Accusations most notably came to Google after they purchased Motorola Mobility in 2011, pledging to “intensely” defend its mobile OS from Apple, Microsoft and other tech giant’s “strangle” of Android. When Google ultimately sold Motorola Mobility to Lenovo, they held on to a large majority of the company’s patent portfolio.
But it’s possible that Google’s providing relief to the patent market is, at least in some way, beneficial for everyone.
Firstly, because not everyone who has a patent is looking to use it—and that doesn’t make them a patent troll. It’s the same problem Michael Renaud, Jack Schecter, and Robert Moore of Global IP Matters had with John Oliver’s “Last Week Tonight” take on patent trolling; it ignores the past few years of patent reform that has gone on in the U.S.:
John Oliver, like many comedians and Congressmen, attaches the epithet “patent troll” to a broad class of actors, namely, any patent owner that asserts patents that it does not practice in the course of making something. John Oliver suggests that, because a subset of these actors engages in unfair or deceptive practices, the entire class should pay the price. This is at odds with most notions of fairness, as well as a system of property rights that has served the U.S. economy well since the Eighteenth Century.
Restricting patent rights to practicing entities would exclude some of the most innovative segments of U.S. society: universities, those that lack the capital to manufacture products that practice their patents, and even — famously — Thomas Edison. As the Government Accountability Office (“GAO”) found, “[h]istory is filled with examples of successful inventors who did not develop products based on the technologies they patented.”
…In an economy as specialized as ours, it makes little sense to require every innovator to be a manufacturer or else risk relinquishing the rights to their innovations. Those that excel at innovation should be entitled to focus on doing so without diverting their attention.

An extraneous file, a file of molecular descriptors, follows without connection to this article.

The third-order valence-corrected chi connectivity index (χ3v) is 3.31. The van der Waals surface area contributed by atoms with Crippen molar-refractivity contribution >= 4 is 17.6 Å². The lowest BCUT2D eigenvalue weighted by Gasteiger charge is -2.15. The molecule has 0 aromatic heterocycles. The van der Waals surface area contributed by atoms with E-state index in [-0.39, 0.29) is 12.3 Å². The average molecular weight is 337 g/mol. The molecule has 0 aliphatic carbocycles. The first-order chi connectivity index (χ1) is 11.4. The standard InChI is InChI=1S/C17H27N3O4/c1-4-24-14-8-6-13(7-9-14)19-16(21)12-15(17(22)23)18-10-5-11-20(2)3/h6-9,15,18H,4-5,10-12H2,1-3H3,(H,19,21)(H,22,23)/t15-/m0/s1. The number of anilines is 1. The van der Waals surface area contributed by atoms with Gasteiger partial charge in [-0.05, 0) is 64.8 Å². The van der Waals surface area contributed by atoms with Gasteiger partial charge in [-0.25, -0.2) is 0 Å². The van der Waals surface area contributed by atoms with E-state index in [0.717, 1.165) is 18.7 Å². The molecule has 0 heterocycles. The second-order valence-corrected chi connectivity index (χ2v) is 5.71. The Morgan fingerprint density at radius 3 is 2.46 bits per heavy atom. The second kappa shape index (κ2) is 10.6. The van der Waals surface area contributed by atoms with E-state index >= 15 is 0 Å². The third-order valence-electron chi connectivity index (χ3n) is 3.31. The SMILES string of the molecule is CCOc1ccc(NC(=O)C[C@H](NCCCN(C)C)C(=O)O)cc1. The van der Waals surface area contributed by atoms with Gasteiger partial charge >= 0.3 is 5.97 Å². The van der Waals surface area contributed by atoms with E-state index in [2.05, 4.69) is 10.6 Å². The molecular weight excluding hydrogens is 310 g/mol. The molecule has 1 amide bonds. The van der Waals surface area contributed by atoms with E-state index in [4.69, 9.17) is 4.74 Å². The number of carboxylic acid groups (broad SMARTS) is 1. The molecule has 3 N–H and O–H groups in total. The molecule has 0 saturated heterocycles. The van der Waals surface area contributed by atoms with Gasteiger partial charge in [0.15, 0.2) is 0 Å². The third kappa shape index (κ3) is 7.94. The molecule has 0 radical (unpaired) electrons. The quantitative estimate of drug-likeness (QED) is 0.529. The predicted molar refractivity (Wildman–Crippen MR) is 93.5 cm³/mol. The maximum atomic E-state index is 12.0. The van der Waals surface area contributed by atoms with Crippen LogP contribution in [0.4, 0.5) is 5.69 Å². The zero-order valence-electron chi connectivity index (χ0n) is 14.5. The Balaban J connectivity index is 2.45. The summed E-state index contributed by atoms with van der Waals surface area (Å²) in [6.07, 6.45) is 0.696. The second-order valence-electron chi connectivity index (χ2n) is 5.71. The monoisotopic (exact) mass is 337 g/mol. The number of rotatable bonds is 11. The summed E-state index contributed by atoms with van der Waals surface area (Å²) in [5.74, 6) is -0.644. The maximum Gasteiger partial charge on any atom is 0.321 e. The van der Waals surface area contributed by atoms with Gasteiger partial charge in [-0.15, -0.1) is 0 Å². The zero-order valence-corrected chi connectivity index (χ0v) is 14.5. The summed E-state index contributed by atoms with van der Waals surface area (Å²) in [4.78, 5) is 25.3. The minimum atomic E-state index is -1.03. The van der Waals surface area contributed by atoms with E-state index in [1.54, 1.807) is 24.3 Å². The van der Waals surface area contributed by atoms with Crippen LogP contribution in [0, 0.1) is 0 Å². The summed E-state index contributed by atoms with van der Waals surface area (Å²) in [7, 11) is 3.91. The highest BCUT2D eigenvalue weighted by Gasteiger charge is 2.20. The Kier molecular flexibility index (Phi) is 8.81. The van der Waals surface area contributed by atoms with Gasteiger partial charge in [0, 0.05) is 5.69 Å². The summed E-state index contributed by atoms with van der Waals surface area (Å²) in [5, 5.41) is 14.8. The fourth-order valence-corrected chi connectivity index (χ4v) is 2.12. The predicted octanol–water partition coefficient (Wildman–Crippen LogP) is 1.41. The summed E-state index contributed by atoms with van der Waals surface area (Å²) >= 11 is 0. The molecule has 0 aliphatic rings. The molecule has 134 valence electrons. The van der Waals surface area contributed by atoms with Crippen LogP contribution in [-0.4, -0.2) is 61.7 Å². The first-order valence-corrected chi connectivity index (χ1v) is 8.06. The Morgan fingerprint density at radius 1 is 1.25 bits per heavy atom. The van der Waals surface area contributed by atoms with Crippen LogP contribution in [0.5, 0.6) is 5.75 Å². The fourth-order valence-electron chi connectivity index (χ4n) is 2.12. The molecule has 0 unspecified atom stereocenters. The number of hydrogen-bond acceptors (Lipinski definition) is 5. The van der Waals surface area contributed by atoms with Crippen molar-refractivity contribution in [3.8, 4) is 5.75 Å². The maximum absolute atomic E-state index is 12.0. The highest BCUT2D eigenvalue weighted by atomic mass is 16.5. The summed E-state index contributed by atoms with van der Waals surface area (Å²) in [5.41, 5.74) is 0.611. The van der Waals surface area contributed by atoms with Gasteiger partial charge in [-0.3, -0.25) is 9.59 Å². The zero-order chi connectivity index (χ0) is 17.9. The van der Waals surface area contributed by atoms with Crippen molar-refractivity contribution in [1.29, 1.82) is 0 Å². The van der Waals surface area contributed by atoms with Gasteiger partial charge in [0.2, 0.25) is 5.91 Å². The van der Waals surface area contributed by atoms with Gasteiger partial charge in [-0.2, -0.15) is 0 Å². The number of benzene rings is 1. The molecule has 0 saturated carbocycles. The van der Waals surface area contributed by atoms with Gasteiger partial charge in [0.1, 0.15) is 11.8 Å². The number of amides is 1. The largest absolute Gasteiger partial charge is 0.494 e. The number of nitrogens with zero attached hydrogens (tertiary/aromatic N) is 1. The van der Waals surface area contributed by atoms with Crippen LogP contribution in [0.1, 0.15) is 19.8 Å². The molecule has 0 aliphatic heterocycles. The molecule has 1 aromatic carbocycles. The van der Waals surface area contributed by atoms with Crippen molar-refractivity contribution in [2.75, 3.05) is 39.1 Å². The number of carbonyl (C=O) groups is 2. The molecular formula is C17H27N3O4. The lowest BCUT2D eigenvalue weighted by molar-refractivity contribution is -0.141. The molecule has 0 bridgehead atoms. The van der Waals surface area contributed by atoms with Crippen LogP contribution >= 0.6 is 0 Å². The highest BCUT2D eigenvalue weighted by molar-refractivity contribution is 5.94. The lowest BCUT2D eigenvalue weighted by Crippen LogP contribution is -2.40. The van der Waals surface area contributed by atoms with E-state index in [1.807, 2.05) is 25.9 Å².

Given that backdrop, it’s possible that Google is trying to pick up the slack by honestly filling the void that would be filled by patent trolls. And though Google’s methodology for selecting and critiquing the patent sales applications it will receive remain largely in the dark, they have made one thing startlingly clear: The tech giant promises to grant a non-exclusive, non-transferrable, non-assignable, non-sublicensable license to the patent holder.
Now while that many qualifiers normally means a crummy deal, in this case if the patent holder still hopes to make use of the ideas this is a dream come true. If their deal is accepted by Google, the patent holder won’t retain the right to license their invention to someone else but they could still make something of it themselves. It could be a sweet deal for universities, or anyone else who filed a patent claim but doesn’t necessarily have plans to use it.
So it’s true, Google’s foray into the patent buying world could be part of the effort to grow its burgeoning patent portfolio for defensive purposes in the war of the digital roses. But that doesn’t necessarily make it a bad option for patent holders looking to capitalize on their investments.